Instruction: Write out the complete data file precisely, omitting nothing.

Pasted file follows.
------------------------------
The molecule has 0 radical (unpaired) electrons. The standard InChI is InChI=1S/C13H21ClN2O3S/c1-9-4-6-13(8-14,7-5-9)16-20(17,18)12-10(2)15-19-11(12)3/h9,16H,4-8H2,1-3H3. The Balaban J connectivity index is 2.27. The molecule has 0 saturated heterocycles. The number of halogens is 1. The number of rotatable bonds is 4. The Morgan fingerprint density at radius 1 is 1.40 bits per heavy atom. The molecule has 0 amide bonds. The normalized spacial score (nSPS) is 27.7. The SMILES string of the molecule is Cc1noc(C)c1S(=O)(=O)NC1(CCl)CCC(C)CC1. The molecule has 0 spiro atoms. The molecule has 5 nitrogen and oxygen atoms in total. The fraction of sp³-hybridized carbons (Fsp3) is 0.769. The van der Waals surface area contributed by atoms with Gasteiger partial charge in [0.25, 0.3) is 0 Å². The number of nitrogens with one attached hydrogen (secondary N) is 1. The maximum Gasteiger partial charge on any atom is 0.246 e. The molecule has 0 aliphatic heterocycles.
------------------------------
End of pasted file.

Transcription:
The molecule has 0 radical (unpaired) electrons. The standard InChI is InChI=1S/C13H21ClN2O3S/c1-9-4-6-13(8-14,7-5-9)16-20(17,18)12-10(2)15-19-11(12)3/h9,16H,4-8H2,1-3H3. The Balaban J connectivity index is 2.27. The molecule has 0 saturated heterocycles. The number of halogens is 1. The number of rotatable bonds is 4. The Morgan fingerprint density at radius 1 is 1.40 bits per heavy atom. The molecule has 0 amide bonds. The normalized spacial score (nSPS) is 27.7. The SMILES string of the molecule is Cc1noc(C)c1S(=O)(=O)NC1(CCl)CCC(C)CC1. The molecule has 0 spiro atoms. The molecule has 5 nitrogen and oxygen atoms in total. The fraction of sp³-hybridized carbons (Fsp3) is 0.769. The van der Waals surface area contributed by atoms with Gasteiger partial charge in [0.25, 0.3) is 0 Å². The number of nitrogens with one attached hydrogen (secondary N) is 1. The maximum Gasteiger partial charge on any atom is 0.246 e. The molecule has 0 aliphatic heterocycles.